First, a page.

Mindset by Carol Dweck (a Book Review)

Book: Mindset

Genre/Subject: Psychology, Growth.

Refereed From: The reading lists of Bill Gates and Tom Bilyeu.

Author: Carol S.Dweck
A renowned psychologist and researcher in the fields of personality, social psychology, and developmental psychology.

Brief Summary: The author delves deep into the science of growth and development, and provides accounts for the differences in the people who keep growing vs the ones who find it difficult to grow.

She is an advocate of the Growth Mindset, which banks on the belief that traits like intelligence and other skills are not fixed and can be molded and improved over time with good strategies and relentless effort.

Expanded Review:

This book presents a logical approach to the concept of growth in life. What I loved most about the book was how well researched the concepts were, and the scientific approach in analyzing and presenting the case studies.

The two broad categories that people are likely to fall in are: the fixed mindset and the growth mindset.

The author goes on to say that,”The view you adopt for yourself profoundly affects the way you lead your life.”

People in the fixed mindset are more likely to honor innate talents, they believe that our intelligence is fixed and doesn’t vary.

The people in the growth mindset believe in growing and getting better than the previous day, no matter what. The setbacks are a mere indicator of where one could improve.

Fixed mindset experiences:

We all have come across experiences when we have felt that we aren’t good enough and our intelligence is fixed. Such thoughts are common during harsh times, but it is far from the truth.

Another thought we may have is, since I did good in school, I need not work too hard at life. Good grades, good job, and a good life will come easy to me, without putting in a lot of work. Which doesn’t seem to be the case.

Noteworthy takeaways for cultivating a growth Mindset:

  1. Put in the required Work.
  2. Learn from both failures and wins, of yours and others.
  3. Know your strengths and limitations.
  4. ‘Improving Oneself’ > ‘Proving Oneself’.
  5. You have to put in the work in love/relationships too.
  6. Introverts with growth mindset do socialize (as they see the importance of it in their lives).
  7. Everyone is a blend of both Fixed and Growth Mindset.
  8. Don’t praise talent, praise honest effort and strategy of learning.
  9. People/children around you learn a lot from how you behave, work, and interact.

Growth Mindset in Sports:

The phenomenon of the growth mindset (incremental improvement) is reflected best in the world of sports.

She has introduced many celebrities in the field of sports, some of them are:

  1. Micheal Jordan (Basketball)
  2. Billy Beane and Babe Ruth (Baseball)
  3. Tiger Woods (Golf)
  4. Muhammad Ali (Boxing)
  5. Wilma Rudolph (Olympics)

She used these celebrities as examples to present her case, and breaks down the key growth minded elements that can make a difference.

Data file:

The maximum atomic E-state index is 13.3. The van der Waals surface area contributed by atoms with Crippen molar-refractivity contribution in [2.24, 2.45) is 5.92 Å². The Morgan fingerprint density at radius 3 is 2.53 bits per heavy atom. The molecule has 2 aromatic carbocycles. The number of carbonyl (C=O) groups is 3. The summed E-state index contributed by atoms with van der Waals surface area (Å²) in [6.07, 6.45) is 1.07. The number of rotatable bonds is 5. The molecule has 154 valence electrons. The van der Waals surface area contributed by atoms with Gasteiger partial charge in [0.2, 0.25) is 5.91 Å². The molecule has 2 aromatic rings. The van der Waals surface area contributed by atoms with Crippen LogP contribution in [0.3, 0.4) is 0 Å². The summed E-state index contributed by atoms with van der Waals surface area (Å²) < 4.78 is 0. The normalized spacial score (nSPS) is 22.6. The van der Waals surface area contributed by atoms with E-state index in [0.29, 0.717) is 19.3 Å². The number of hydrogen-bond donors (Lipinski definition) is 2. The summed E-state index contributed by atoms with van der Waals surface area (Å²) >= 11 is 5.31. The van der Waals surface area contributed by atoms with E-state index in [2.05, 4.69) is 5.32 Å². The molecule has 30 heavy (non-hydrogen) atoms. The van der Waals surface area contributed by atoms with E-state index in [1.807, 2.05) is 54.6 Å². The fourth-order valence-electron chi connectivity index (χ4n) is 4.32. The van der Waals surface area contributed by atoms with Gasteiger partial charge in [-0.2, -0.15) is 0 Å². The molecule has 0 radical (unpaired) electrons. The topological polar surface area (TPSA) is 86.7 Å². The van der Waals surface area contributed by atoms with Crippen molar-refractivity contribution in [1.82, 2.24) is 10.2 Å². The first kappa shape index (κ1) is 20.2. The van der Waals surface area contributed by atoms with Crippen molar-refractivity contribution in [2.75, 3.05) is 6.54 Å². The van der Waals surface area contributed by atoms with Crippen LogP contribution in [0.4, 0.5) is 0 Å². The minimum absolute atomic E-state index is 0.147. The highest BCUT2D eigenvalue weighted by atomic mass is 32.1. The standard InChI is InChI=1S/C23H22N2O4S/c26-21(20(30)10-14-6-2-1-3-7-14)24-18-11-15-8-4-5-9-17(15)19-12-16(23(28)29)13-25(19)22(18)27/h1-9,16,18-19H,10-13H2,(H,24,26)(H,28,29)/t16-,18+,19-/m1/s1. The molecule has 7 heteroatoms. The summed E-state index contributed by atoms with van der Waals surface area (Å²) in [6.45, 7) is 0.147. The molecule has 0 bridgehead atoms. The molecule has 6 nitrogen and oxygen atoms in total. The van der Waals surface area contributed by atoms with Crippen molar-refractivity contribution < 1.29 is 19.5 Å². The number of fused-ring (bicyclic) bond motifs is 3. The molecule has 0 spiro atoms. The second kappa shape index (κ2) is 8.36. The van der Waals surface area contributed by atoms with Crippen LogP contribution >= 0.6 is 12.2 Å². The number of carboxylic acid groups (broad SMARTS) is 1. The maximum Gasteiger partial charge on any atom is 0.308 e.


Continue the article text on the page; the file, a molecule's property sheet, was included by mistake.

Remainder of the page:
True champions never took their present skill set as an indicator of who they could be, and nor did they take their victories for granted. They applied their minds to the sport, worked harder than anyone else, and played as a team.

“Becoming is better than being.”

‘1960s’ Saying

Growth Mindset in Studies/Career and children:

The author noted that the differences between the two mindsets can be clearly seen in the children from the way they respond to difficult puzzles and challenges. This is vastly influenced by the environment they grew up in, and the teaching of their parents and teachers.

In some studies, certain groups of children deemed unfit for learning made massive comebacks when they were guided by a growth minded teacher. They worked hard and went above and beyond of what anyone expected of them.

β€œPicture your brain forming new connections as you meet the challenge and learn. Keep on going.”

Carol S. Dweck, Mindset

The author discusses the mindset in big businesses and CEOs, and how leaders inspire global change. She covers the topics like parenting, social interactions, and relationships as well.

There is a lot more to what the book has to offer, I have only presented few points that just graze the surface. If you want to learn more about the Growth mindset, I highly encourage you to read the book.

Takeaways

If we believe we can, put in the work, and learn from the best, anyone can improve to become the best versions of themselves.


Ujjawal Sureka
A Student of life.

PS: If this post resonated with you, let me know in the comments, also share if you think it will be useful to others. Thank you, and have a great day.

All the images in this post are a courtesy of Pexels.com

11 thoughts on “Mindset by Carol Dweck (a Book Review)

  1. Uzzawal, is it about neuroplasticity? Sounds like a really interesting read. Always love a good recommendation! I’ll look into it for sure. Thanks friend! πŸ‘πŸ‘πŸ‘β˜ΊοΈπŸ’œ

    Liked by 1 person

  2. “The setbacks are a mere indicator of where one could improve.” It’s a good way to think of things. That quote is really good about becoming. And this is a post for everyone! The importance of “growth” can never be understated. We focus too much on the physical aspect and in doing so forget of the mental and emotional/psychological one. Thanks for sharing. I’ll be checking out this book! Sounds like a worthwhile read, especially for writers.

    Liked by 1 person

    1. Thanks a lot Radhika, I too share this curiosity for the human mind and our capabilities. I hope you enjoy the book when you read it. Have a good day πŸ™Œ

      Like

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